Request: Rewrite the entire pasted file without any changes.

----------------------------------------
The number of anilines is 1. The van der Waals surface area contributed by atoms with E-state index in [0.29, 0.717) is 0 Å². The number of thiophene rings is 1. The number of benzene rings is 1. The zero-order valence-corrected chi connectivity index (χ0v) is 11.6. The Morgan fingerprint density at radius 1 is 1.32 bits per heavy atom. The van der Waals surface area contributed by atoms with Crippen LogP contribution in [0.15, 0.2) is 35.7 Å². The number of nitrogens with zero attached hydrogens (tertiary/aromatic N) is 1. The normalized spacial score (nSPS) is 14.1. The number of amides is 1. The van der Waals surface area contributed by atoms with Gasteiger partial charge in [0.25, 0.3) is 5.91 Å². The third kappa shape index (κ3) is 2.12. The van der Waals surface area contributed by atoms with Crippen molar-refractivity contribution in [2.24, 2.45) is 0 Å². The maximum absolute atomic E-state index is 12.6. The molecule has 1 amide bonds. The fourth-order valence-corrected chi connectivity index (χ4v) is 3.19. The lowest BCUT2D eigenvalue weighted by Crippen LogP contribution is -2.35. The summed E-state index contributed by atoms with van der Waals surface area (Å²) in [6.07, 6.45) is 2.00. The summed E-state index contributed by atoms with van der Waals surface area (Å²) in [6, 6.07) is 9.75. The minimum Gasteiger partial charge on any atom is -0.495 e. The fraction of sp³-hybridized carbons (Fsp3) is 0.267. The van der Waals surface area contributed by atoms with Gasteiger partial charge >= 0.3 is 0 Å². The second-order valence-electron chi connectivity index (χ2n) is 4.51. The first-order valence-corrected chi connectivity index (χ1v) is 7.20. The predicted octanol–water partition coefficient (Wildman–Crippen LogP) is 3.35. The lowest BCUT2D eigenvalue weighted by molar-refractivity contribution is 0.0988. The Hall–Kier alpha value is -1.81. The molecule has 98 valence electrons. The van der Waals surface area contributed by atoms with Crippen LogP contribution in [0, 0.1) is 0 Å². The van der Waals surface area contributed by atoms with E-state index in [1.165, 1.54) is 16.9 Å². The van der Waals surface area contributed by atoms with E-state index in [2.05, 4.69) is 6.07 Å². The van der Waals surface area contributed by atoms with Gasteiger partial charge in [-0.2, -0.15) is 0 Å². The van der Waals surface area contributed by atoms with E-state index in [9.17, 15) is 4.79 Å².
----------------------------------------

The number of anilines is 1. The van der Waals surface area contributed by atoms with E-state index in [0.29, 0.717) is 0 Å². The number of thiophene rings is 1. The number of benzene rings is 1. The zero-order valence-corrected chi connectivity index (χ0v) is 11.6. The Morgan fingerprint density at radius 1 is 1.32 bits per heavy atom. The van der Waals surface area contributed by atoms with Crippen LogP contribution in [0.15, 0.2) is 35.7 Å². The number of nitrogens with zero attached hydrogens (tertiary/aromatic N) is 1. The normalized spacial score (nSPS) is 14.1. The number of amides is 1. The van der Waals surface area contributed by atoms with Gasteiger partial charge in [0.25, 0.3) is 5.91 Å². The third kappa shape index (κ3) is 2.12. The van der Waals surface area contributed by atoms with Crippen molar-refractivity contribution in [2.24, 2.45) is 0 Å². The maximum absolute atomic E-state index is 12.6. The molecule has 1 amide bonds. The fourth-order valence-corrected chi connectivity index (χ4v) is 3.19. The lowest BCUT2D eigenvalue weighted by Crippen LogP contribution is -2.35. The summed E-state index contributed by atoms with van der Waals surface area (Å²) in [6.07, 6.45) is 2.00. The summed E-state index contributed by atoms with van der Waals surface area (Å²) in [6, 6.07) is 9.75. The minimum Gasteiger partial charge on any atom is -0.495 e. The fraction of sp³-hybridized carbons (Fsp3) is 0.267. The van der Waals surface area contributed by atoms with Gasteiger partial charge >= 0.3 is 0 Å². The second-order valence-electron chi connectivity index (χ2n) is 4.51. The first-order valence-corrected chi connectivity index (χ1v) is 7.20. The predicted octanol–water partition coefficient (Wildman–Crippen LogP) is 3.35. The lowest BCUT2D eigenvalue weighted by molar-refractivity contribution is 0.0988. The Hall–Kier alpha value is -1.81. The molecule has 98 valence electrons. The van der Waals surface area contributed by atoms with Crippen LogP contribution in [0, 0.1) is 0 Å². The van der Waals surface area contributed by atoms with E-state index in [1.165, 1.54) is 16.9 Å². The van der Waals surface area contributed by atoms with E-state index in [2.05, 4.69) is 6.07 Å². The van der Waals surface area contributed by atoms with Gasteiger partial charge in [-0.2, -0.15) is 0 Å². The van der Waals surface area contributed by atoms with E-state index in [9.17, 15) is 4.79 Å².